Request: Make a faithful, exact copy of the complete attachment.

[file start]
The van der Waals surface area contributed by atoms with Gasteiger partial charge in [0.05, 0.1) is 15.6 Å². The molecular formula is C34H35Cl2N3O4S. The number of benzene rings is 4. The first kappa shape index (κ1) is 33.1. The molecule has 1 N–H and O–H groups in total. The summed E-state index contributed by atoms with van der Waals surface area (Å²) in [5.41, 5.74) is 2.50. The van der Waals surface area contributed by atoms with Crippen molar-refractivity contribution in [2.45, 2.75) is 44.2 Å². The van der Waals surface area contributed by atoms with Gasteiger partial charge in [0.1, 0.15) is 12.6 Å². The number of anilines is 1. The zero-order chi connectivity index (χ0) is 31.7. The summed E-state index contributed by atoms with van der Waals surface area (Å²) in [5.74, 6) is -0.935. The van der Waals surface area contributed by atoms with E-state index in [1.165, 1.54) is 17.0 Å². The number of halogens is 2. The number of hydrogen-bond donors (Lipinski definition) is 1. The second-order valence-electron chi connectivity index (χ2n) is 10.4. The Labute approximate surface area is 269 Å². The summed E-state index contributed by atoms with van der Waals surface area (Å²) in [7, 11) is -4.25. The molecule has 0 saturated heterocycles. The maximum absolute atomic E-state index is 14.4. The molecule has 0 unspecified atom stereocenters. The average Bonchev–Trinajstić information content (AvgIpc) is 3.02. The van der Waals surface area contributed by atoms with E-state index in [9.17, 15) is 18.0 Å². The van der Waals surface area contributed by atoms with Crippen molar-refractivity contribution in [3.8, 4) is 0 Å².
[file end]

The van der Waals surface area contributed by atoms with Gasteiger partial charge in [0.05, 0.1) is 15.6 Å². The molecular formula is C34H35Cl2N3O4S. The number of benzene rings is 4. The first kappa shape index (κ1) is 33.1. The molecule has 1 N–H and O–H groups in total. The summed E-state index contributed by atoms with van der Waals surface area (Å²) in [5.41, 5.74) is 2.50. The van der Waals surface area contributed by atoms with Crippen molar-refractivity contribution in [2.45, 2.75) is 44.2 Å². The van der Waals surface area contributed by atoms with Gasteiger partial charge in [0.1, 0.15) is 12.6 Å². The number of anilines is 1. The zero-order chi connectivity index (χ0) is 31.7. The summed E-state index contributed by atoms with van der Waals surface area (Å²) in [5.74, 6) is -0.935. The van der Waals surface area contributed by atoms with E-state index in [1.165, 1.54) is 17.0 Å². The number of halogens is 2. The number of hydrogen-bond donors (Lipinski definition) is 1. The second-order valence-electron chi connectivity index (χ2n) is 10.4. The Labute approximate surface area is 269 Å². The summed E-state index contributed by atoms with van der Waals surface area (Å²) in [7, 11) is -4.25. The molecule has 0 saturated heterocycles. The maximum absolute atomic E-state index is 14.4. The molecule has 0 unspecified atom stereocenters. The average Bonchev–Trinajstić information content (AvgIpc) is 3.02. The van der Waals surface area contributed by atoms with E-state index in [9.17, 15) is 18.0 Å². The van der Waals surface area contributed by atoms with Crippen molar-refractivity contribution in [3.8, 4) is 0 Å².